Baptism by Toilet Water is Jim Winter's bittersweet memoir retracing his difficult childhood and early adult years. Growing up in the sixties with a raging alcoholic for a father, life for Jim, his mother, and four siblings meant years of physical and mental abuse.
The intriguing title perfectly describes the paradox of growing up in a dysfunctional home while right next door lived his paternal grandparents, who exemplified Christian living. The two stark environments not only define the irony of Jim's early years, but hint at the main premise of the book, which is how good can come from bad. Fortunately for Jim and his siblings, their grandparent's home provided a much needed respite, but even more importantly, they taught the children a different way of life.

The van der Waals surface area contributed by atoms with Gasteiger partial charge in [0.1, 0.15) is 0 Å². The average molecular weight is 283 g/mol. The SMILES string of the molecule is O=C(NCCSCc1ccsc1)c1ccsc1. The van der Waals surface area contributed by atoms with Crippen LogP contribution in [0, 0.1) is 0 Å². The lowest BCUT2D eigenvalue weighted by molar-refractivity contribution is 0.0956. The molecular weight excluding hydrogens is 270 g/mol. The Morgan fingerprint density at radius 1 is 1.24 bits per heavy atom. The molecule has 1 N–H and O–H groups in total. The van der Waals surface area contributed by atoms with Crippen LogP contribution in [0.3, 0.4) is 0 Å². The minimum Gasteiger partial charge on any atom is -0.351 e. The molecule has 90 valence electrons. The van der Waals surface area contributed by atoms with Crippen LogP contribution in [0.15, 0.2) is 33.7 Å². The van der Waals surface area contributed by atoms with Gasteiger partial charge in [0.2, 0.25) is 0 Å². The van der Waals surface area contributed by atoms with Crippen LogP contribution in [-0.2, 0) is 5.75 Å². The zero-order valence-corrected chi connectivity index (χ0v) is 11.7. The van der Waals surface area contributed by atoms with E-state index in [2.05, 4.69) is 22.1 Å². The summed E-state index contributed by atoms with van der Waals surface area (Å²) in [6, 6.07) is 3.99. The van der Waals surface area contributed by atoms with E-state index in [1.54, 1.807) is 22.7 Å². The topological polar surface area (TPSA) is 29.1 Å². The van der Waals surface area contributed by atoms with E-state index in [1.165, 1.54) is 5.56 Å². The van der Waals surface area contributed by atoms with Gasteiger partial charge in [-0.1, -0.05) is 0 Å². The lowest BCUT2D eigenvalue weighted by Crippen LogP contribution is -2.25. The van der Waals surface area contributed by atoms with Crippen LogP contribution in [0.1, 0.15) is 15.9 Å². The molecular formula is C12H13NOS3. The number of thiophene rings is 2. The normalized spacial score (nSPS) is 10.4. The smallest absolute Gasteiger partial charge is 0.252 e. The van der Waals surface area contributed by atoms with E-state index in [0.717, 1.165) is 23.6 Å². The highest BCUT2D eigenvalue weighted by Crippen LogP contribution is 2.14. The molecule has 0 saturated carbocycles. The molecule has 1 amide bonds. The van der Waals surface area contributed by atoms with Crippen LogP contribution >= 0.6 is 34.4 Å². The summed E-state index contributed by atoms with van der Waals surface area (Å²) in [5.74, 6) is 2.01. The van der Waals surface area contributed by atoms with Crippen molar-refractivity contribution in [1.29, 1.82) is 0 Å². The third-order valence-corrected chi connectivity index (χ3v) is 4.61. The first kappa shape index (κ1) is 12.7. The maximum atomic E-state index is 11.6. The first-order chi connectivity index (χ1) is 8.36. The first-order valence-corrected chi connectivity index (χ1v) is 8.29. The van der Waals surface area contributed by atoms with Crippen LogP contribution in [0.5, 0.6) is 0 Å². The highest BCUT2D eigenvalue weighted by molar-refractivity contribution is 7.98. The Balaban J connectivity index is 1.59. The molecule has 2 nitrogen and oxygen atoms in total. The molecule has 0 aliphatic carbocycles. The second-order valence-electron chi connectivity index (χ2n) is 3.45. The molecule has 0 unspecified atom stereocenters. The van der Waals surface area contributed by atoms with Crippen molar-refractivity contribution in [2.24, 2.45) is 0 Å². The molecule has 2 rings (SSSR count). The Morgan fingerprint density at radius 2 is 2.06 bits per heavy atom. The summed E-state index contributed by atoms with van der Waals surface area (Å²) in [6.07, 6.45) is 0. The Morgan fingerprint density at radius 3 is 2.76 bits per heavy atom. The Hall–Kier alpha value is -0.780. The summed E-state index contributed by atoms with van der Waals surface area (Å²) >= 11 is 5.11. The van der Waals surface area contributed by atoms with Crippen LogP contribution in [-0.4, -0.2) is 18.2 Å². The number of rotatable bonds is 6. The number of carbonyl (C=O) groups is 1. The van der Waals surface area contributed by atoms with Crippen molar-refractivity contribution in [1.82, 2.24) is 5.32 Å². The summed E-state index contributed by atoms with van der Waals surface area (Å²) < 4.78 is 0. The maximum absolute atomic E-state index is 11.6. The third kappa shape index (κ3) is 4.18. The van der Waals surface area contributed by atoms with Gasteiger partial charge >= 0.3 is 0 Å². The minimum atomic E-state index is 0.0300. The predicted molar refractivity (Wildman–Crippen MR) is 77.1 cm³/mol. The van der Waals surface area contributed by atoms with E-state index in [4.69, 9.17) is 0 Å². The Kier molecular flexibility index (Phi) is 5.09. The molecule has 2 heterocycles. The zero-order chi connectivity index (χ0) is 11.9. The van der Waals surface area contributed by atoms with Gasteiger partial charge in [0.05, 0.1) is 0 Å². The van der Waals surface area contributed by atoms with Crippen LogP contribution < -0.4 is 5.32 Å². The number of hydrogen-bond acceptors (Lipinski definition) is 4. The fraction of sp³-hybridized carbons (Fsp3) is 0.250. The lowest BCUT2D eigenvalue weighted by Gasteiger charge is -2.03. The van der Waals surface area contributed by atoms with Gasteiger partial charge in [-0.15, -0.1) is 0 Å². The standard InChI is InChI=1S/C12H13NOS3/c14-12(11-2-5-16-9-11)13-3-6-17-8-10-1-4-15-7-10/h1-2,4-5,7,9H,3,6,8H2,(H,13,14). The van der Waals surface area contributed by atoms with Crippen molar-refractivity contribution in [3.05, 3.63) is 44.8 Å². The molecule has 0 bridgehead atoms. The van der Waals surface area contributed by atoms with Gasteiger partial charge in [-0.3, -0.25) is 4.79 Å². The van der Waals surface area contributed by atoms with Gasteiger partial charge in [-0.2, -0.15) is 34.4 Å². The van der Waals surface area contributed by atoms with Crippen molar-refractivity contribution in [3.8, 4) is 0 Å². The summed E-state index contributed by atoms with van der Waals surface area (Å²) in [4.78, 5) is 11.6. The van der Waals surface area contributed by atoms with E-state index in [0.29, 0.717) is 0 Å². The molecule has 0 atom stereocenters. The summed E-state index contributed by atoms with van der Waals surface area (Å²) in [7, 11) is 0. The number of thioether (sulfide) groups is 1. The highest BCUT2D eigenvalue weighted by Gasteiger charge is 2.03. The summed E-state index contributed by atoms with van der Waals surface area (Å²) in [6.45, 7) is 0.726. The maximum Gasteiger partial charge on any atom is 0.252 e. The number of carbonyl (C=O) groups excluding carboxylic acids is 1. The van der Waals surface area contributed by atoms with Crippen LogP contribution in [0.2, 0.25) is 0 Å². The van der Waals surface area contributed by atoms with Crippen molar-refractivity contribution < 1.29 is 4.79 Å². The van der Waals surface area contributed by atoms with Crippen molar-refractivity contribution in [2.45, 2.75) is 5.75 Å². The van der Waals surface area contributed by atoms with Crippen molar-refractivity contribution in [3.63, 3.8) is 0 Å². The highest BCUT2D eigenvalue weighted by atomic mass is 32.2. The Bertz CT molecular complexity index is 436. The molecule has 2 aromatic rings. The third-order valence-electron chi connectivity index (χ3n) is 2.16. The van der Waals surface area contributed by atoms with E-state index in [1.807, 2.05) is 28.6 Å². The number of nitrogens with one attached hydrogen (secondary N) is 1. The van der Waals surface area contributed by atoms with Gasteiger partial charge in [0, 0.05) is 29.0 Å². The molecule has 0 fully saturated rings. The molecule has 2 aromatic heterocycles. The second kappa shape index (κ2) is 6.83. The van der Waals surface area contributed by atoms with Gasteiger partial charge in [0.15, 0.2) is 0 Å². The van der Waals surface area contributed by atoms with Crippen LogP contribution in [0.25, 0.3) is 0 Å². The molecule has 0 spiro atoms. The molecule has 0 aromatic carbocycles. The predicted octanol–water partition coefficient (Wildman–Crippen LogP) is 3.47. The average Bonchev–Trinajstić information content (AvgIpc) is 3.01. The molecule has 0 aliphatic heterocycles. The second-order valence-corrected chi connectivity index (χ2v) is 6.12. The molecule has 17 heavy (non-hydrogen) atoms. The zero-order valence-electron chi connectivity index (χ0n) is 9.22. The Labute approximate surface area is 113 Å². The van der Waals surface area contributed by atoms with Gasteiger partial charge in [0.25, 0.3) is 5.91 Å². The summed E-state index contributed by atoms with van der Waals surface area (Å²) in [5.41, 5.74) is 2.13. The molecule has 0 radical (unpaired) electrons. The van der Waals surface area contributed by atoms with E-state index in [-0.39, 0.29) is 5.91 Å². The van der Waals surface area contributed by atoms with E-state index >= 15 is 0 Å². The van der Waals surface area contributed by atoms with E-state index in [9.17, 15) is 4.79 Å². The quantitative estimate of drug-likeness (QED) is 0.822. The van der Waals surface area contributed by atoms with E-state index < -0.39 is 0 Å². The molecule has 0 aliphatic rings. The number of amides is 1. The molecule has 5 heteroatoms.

Our home life was the furthest thing from a Christian home, yet, right next door lived our grandparents who modeled the Christian life. They were the spiritual paragons we so desperately needed. Despite this haven, we knew we were trapped, for even though we could see paradise from our fence, at best we could only visit it from time to time.
After high school, Jim leaves him home, believing the worst is behind him. Unfortunately, nothing could be further from the truth. As illness and death ravage the family, Jim becomes stricken with grief. Jim then becomes tormented by his past and is certain God has forsaken him. When all hope seems lost, a series of remarkable events unfolds in what can only be described as divine intervention. Through Jim's Baptism by Toilet Water, he soon realizes Jesus Christ is illuminating the way through it all.
Jim Winter lives in Waterloo, Illinois, with his wife, Aimee. He has two sons, Tyler and Zachary, and a daughter, Mallory.